- Presents the latest astrophysical findings on the target objects, bringing the book fully up to date
- Features many color sky images from more recent sources, with a new layout and a larger trim size to increase the utility of each chapter
- Includes redrawn star charts and maps that provide more detail for easier observing
This second edition of Mike Inglis's classic guide to observing the Milky Way in the Southern Hemisphere updates all of the science about the target objects with new findings from the astrophysics field. In addition, the book boasts a larger format with entirely re-drawn maps. Newly laid out for ease of use with an increased number of images in color, it updates and improves the first edition to remain the most comprehensive text on the subject. One of the wonders of the universe we live in is the Milky Way, and this book provides a wonderful tour of its highlights for amateur astronomers observing below the equator.
In this book, Southern Hemisphere observers interested in viewing our own galaxy's finest features will find every constellation that the Milky Way passes through with detailed descriptions of the many objects that can be found therein, including stars, double and multiple stars, emission nebulae, planetary nebulae, dark nebulae and supernovae remnants, open and galactic clusters, and galaxies. It also describes the one thing that is often left out of observing guides - the amazing star clouds of the Milky Way itself. In addition to the descriptive text there are many star charts and maps, as well as the latest images made by observatories around the world and in space along with those taken by amateur astronomers. This updated version offers new scientific material and an easy-to-use layout perfect for many nights of fruitful observation.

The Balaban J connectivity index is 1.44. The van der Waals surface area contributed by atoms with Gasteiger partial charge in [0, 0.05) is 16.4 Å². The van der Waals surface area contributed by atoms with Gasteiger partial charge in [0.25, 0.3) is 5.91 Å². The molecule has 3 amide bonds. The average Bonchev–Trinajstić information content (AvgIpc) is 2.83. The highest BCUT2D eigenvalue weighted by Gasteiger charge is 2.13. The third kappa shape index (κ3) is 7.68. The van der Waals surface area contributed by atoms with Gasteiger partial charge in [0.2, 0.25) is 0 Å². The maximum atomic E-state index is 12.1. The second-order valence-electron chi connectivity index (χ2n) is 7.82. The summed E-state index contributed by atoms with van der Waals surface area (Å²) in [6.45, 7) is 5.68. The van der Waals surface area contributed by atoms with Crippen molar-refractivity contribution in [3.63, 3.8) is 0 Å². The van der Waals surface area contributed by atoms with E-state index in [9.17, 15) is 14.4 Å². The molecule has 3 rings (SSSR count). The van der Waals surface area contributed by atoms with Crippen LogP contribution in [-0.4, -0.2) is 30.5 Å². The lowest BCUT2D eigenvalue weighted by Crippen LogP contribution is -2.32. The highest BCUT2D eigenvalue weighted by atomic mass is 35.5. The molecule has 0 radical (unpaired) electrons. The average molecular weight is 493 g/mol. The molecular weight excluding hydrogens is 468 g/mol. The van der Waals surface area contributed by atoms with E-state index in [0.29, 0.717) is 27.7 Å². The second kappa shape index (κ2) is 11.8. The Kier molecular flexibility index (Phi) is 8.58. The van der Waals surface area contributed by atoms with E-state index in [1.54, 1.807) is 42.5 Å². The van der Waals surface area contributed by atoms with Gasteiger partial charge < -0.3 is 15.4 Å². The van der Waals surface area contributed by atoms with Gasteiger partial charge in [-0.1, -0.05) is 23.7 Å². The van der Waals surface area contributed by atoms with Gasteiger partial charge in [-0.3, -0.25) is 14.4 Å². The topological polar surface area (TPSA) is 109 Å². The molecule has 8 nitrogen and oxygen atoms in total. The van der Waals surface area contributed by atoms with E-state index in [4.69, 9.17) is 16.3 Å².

The author Mike Inglis is a professional astronomer who also has a life-long passion for amateur astronomy. In addition to observing the night sky whenever he can he has worked at the University of Hertfordshire and Warwick University in the UK, at Princeton University in the USA, and used some of the world’s largest telescopes in Australia, La Palma and Hawaii.